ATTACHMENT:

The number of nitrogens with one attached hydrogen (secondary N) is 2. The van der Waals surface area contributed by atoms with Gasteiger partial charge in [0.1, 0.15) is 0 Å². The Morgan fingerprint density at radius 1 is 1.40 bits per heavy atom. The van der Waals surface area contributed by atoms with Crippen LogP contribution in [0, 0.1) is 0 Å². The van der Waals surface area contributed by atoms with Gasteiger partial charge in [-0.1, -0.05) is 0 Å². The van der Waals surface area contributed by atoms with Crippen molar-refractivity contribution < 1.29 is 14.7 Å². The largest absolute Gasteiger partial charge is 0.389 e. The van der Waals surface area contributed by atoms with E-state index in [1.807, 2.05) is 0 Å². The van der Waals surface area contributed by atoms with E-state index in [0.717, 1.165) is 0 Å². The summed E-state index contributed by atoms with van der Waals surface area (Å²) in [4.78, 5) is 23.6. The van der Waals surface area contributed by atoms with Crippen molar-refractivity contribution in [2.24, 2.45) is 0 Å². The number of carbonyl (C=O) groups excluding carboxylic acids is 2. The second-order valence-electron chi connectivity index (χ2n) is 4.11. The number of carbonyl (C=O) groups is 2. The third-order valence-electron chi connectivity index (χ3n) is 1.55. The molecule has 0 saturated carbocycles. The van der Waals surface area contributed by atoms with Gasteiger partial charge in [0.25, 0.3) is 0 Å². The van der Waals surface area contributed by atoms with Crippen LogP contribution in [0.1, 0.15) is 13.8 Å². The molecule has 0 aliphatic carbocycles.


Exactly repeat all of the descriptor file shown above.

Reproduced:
The number of nitrogens with one attached hydrogen (secondary N) is 2. The van der Waals surface area contributed by atoms with Gasteiger partial charge in [0.1, 0.15) is 0 Å². The Morgan fingerprint density at radius 1 is 1.40 bits per heavy atom. The van der Waals surface area contributed by atoms with Crippen LogP contribution in [0, 0.1) is 0 Å². The van der Waals surface area contributed by atoms with Gasteiger partial charge in [-0.1, -0.05) is 0 Å². The van der Waals surface area contributed by atoms with Crippen molar-refractivity contribution < 1.29 is 14.7 Å². The largest absolute Gasteiger partial charge is 0.389 e. The van der Waals surface area contributed by atoms with E-state index in [1.807, 2.05) is 0 Å². The van der Waals surface area contributed by atoms with E-state index in [0.717, 1.165) is 0 Å². The summed E-state index contributed by atoms with van der Waals surface area (Å²) in [4.78, 5) is 23.6. The van der Waals surface area contributed by atoms with Crippen molar-refractivity contribution in [2.24, 2.45) is 0 Å². The number of carbonyl (C=O) groups excluding carboxylic acids is 2. The second-order valence-electron chi connectivity index (χ2n) is 4.11. The number of carbonyl (C=O) groups is 2. The third-order valence-electron chi connectivity index (χ3n) is 1.55. The molecule has 0 saturated carbocycles. The van der Waals surface area contributed by atoms with Gasteiger partial charge in [0.25, 0.3) is 0 Å². The van der Waals surface area contributed by atoms with Crippen LogP contribution in [0.1, 0.15) is 13.8 Å². The molecule has 0 aliphatic carbocycles.